We don’t regard that as a problem because, these are restricted to and during electioneering. What is at fault is the electoral system.

It is a system that provokes rivalry and competition among members of the same party or alliance, who are in a relentless fight for manapaya - it is a system that brings out the worst in human nature. There is a strong consensus in the country that this system must be changed. This is not something extraordinary.

On the issue of rivalry, the government will be formed on the principle of an agreed program. The constituent parties have agreed to a common program.

Q: What would be the number one priority of the SLPP led government if elected?

One of the principal tasks would be building the economy which had been ravaged by the Yahapalana government. This would have to be done in a post Covid-19 situation, taking into consideration the new challenges.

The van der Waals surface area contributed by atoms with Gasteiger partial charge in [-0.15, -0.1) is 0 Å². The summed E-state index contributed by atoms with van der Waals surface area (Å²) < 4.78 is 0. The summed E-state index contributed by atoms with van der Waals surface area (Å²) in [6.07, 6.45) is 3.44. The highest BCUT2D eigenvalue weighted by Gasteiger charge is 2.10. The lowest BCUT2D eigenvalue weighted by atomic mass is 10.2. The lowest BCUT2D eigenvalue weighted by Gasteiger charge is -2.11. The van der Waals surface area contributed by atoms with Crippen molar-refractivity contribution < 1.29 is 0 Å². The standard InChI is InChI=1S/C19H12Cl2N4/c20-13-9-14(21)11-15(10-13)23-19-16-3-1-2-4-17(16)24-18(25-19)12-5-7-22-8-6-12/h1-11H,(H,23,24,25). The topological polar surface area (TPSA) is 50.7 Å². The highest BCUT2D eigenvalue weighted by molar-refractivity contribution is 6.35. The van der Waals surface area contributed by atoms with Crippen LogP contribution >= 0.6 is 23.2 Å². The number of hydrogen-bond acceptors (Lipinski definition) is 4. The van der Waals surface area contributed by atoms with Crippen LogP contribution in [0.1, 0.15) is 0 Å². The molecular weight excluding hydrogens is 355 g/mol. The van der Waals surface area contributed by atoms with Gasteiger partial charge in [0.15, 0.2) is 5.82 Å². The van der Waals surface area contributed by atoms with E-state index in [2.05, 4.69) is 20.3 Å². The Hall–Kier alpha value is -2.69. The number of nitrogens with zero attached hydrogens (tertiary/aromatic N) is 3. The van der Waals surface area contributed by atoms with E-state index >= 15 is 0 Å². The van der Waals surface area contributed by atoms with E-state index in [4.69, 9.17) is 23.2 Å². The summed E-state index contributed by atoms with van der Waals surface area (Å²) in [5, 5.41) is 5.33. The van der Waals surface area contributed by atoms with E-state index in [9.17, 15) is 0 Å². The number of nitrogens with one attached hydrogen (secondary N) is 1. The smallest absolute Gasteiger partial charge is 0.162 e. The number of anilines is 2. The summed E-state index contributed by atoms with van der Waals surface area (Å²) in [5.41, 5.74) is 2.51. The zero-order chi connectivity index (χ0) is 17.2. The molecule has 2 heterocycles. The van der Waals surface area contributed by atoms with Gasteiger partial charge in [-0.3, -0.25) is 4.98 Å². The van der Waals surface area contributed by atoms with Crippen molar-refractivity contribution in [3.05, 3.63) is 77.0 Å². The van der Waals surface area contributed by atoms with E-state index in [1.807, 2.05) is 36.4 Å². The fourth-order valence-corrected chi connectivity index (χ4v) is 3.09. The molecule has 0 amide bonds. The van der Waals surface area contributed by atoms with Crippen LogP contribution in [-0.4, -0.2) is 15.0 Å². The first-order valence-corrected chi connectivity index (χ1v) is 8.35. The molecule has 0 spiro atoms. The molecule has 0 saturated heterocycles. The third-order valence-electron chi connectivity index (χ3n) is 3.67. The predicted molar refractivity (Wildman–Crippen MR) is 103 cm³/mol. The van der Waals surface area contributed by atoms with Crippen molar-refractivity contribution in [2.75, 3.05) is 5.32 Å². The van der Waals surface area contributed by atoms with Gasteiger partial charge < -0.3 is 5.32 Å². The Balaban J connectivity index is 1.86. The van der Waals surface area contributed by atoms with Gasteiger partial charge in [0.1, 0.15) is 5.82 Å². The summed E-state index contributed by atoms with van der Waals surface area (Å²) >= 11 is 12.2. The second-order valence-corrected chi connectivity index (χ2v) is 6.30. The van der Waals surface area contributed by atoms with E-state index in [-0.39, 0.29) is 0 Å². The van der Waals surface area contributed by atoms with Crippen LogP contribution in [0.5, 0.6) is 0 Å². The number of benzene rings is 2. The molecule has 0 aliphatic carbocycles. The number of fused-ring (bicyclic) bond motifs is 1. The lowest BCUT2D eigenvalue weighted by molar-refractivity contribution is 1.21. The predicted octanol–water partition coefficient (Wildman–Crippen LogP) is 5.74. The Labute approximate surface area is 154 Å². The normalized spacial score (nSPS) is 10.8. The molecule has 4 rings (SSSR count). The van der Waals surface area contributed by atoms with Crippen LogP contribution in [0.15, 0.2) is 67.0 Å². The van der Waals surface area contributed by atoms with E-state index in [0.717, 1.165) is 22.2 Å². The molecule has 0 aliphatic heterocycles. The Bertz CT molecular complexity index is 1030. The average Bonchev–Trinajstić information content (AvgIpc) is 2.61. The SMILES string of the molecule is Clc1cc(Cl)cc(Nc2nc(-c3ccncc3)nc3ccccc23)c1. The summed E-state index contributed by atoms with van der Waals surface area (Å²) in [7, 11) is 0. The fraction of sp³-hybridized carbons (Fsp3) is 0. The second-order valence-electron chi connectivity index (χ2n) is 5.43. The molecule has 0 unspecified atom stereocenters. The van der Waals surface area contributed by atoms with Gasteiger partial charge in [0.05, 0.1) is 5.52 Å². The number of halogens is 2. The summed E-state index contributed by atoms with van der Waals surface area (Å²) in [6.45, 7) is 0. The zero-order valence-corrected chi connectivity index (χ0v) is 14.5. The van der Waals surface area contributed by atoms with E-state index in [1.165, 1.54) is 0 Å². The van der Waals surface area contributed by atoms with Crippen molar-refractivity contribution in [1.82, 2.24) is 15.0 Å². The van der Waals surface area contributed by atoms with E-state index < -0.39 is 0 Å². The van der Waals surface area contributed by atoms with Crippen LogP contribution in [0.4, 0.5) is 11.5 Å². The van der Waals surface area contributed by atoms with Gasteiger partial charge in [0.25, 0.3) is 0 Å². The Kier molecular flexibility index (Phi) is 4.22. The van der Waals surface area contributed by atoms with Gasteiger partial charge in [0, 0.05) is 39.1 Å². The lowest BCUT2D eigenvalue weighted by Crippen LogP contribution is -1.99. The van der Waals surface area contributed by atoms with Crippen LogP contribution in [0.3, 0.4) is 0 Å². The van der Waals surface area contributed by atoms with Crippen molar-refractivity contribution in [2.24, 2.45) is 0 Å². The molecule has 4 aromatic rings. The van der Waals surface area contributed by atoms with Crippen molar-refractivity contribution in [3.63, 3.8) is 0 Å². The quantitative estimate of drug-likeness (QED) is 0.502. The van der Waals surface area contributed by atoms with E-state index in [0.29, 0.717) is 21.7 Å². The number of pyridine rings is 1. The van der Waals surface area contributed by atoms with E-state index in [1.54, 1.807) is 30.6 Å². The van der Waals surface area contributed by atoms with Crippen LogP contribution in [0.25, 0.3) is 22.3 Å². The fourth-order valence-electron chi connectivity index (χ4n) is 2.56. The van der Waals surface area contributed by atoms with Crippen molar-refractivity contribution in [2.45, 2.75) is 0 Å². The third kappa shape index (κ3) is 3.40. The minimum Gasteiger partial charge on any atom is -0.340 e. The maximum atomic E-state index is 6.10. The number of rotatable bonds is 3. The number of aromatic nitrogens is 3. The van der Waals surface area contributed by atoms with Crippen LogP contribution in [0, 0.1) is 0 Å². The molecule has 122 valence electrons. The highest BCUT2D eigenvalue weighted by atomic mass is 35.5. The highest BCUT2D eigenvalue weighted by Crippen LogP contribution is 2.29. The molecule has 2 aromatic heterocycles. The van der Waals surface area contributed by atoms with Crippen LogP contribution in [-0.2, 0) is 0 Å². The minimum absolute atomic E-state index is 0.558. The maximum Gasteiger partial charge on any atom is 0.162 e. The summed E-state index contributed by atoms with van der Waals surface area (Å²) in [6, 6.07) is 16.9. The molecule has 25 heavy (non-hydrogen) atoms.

Foreign exchange flows into the country from a variety of sources. One is tourism, second exports such as garments, etc and third remittances from Sri Lankan expatriate workers. All three sectors have been affected by the pandemic. There has to be innovative thinking, to face this challenge.

Apart from that serious concern should be given to strengthen the security apparatus, and get to the bottom of the Easter Sunday situation. The previous Government tried to cover it all up, and protect the people who were closely linked to the Government. For the first time, through a Presidential Commission, an honest attempt is being made to ascertain the whole truth.